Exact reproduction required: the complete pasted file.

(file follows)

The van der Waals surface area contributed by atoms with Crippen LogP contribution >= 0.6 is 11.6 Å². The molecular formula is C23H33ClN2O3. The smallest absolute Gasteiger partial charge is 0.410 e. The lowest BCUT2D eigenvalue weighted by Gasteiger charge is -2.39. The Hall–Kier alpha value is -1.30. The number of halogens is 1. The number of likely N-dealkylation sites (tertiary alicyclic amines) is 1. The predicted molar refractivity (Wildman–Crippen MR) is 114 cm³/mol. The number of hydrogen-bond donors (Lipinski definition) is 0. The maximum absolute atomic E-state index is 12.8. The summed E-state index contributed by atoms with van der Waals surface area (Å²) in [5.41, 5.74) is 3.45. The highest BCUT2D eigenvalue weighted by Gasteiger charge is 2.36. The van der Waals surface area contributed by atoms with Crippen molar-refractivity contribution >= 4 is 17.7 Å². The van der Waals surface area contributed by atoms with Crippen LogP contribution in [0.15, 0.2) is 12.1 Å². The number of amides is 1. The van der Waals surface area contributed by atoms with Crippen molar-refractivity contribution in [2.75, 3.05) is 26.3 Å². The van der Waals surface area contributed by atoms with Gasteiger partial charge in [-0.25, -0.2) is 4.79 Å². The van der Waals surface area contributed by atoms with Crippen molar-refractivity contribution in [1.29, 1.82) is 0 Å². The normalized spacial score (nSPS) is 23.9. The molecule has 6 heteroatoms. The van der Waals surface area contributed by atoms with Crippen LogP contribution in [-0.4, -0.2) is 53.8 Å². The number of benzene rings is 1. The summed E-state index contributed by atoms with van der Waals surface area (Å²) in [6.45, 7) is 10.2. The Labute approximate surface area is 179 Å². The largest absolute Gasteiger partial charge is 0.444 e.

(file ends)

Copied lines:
The van der Waals surface area contributed by atoms with Crippen LogP contribution >= 0.6 is 11.6 Å². The molecular formula is C23H33ClN2O3. The smallest absolute Gasteiger partial charge is 0.410 e. The lowest BCUT2D eigenvalue weighted by Gasteiger charge is -2.39. The Hall–Kier alpha value is -1.30. The number of halogens is 1. The number of likely N-dealkylation sites (tertiary alicyclic amines) is 1. The predicted molar refractivity (Wildman–Crippen MR) is 114 cm³/mol. The number of hydrogen-bond donors (Lipinski definition) is 0. The maximum absolute atomic E-state index is 12.8. The summed E-state index contributed by atoms with van der Waals surface area (Å²) in [5.41, 5.74) is 3.45. The highest BCUT2D eigenvalue weighted by Gasteiger charge is 2.36. The van der Waals surface area contributed by atoms with Crippen molar-refractivity contribution >= 4 is 17.7 Å². The van der Waals surface area contributed by atoms with Crippen LogP contribution in [0.15, 0.2) is 12.1 Å². The number of amides is 1. The van der Waals surface area contributed by atoms with Crippen molar-refractivity contribution in [2.75, 3.05) is 26.3 Å². The van der Waals surface area contributed by atoms with Gasteiger partial charge in [-0.25, -0.2) is 4.79 Å². The van der Waals surface area contributed by atoms with Crippen molar-refractivity contribution in [1.29, 1.82) is 0 Å². The normalized spacial score (nSPS) is 23.9. The molecule has 6 heteroatoms. The van der Waals surface area contributed by atoms with Crippen LogP contribution in [-0.4, -0.2) is 53.8 Å². The number of benzene rings is 1. The summed E-state index contributed by atoms with van der Waals surface area (Å²) in [6.45, 7) is 10.2. The Labute approximate surface area is 179 Å². The largest absolute Gasteiger partial charge is 0.444 e.